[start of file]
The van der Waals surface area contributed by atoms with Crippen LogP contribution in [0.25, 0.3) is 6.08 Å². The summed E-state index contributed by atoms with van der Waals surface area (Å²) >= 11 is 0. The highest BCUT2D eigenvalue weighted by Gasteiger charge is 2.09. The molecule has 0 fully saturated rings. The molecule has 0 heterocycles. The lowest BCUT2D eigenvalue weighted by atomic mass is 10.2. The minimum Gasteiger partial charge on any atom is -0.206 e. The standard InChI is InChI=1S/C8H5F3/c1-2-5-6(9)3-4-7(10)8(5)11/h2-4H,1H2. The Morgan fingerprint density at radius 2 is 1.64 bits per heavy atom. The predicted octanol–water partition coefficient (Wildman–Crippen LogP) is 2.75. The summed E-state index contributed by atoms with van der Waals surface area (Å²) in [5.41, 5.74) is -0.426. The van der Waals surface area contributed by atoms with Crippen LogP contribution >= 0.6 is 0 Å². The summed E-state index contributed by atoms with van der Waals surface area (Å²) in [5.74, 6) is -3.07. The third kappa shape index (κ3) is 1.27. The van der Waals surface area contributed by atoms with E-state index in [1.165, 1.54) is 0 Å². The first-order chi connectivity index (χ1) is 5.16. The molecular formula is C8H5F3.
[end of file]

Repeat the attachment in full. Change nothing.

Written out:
The van der Waals surface area contributed by atoms with Crippen LogP contribution in [0.25, 0.3) is 6.08 Å². The summed E-state index contributed by atoms with van der Waals surface area (Å²) >= 11 is 0. The highest BCUT2D eigenvalue weighted by Gasteiger charge is 2.09. The molecule has 0 fully saturated rings. The molecule has 0 heterocycles. The lowest BCUT2D eigenvalue weighted by atomic mass is 10.2. The minimum Gasteiger partial charge on any atom is -0.206 e. The standard InChI is InChI=1S/C8H5F3/c1-2-5-6(9)3-4-7(10)8(5)11/h2-4H,1H2. The Morgan fingerprint density at radius 2 is 1.64 bits per heavy atom. The predicted octanol–water partition coefficient (Wildman–Crippen LogP) is 2.75. The summed E-state index contributed by atoms with van der Waals surface area (Å²) in [5.41, 5.74) is -0.426. The van der Waals surface area contributed by atoms with Crippen LogP contribution >= 0.6 is 0 Å². The summed E-state index contributed by atoms with van der Waals surface area (Å²) in [5.74, 6) is -3.07. The third kappa shape index (κ3) is 1.27. The van der Waals surface area contributed by atoms with E-state index in [1.165, 1.54) is 0 Å². The first-order chi connectivity index (χ1) is 5.16. The molecular formula is C8H5F3.